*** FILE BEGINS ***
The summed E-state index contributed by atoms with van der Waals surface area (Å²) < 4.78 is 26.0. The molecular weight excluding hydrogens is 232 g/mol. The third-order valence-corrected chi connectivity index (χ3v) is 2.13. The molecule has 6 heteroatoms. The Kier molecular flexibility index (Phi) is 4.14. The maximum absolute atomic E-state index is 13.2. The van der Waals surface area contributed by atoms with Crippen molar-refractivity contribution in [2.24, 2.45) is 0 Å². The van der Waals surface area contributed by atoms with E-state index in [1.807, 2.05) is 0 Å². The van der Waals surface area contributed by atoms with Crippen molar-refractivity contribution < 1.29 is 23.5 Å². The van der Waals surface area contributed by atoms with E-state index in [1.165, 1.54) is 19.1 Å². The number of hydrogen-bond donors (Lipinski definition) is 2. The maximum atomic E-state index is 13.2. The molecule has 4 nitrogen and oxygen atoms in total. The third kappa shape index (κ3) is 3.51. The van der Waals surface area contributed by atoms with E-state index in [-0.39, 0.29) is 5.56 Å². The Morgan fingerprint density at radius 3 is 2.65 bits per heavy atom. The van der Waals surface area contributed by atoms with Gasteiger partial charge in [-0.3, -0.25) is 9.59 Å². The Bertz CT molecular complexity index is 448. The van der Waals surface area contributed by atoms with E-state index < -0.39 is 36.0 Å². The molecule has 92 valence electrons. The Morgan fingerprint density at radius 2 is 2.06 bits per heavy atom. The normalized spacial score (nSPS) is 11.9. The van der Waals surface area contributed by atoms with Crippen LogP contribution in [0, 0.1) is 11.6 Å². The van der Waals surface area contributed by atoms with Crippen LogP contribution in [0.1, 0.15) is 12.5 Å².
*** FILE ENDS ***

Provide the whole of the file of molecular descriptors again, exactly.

The summed E-state index contributed by atoms with van der Waals surface area (Å²) < 4.78 is 26.0. The molecular weight excluding hydrogens is 232 g/mol. The third-order valence-corrected chi connectivity index (χ3v) is 2.13. The molecule has 6 heteroatoms. The Kier molecular flexibility index (Phi) is 4.14. The maximum absolute atomic E-state index is 13.2. The van der Waals surface area contributed by atoms with Crippen molar-refractivity contribution in [2.24, 2.45) is 0 Å². The van der Waals surface area contributed by atoms with E-state index in [1.807, 2.05) is 0 Å². The van der Waals surface area contributed by atoms with Crippen molar-refractivity contribution < 1.29 is 23.5 Å². The van der Waals surface area contributed by atoms with E-state index in [1.165, 1.54) is 19.1 Å². The number of hydrogen-bond donors (Lipinski definition) is 2. The maximum atomic E-state index is 13.2. The molecule has 4 nitrogen and oxygen atoms in total. The third kappa shape index (κ3) is 3.51. The van der Waals surface area contributed by atoms with E-state index in [-0.39, 0.29) is 5.56 Å². The Morgan fingerprint density at radius 3 is 2.65 bits per heavy atom. The van der Waals surface area contributed by atoms with Gasteiger partial charge in [-0.3, -0.25) is 9.59 Å². The Bertz CT molecular complexity index is 448. The van der Waals surface area contributed by atoms with E-state index < -0.39 is 36.0 Å². The molecule has 92 valence electrons. The Morgan fingerprint density at radius 2 is 2.06 bits per heavy atom. The normalized spacial score (nSPS) is 11.9. The van der Waals surface area contributed by atoms with Crippen LogP contribution in [0, 0.1) is 11.6 Å². The van der Waals surface area contributed by atoms with Crippen LogP contribution in [0.1, 0.15) is 12.5 Å².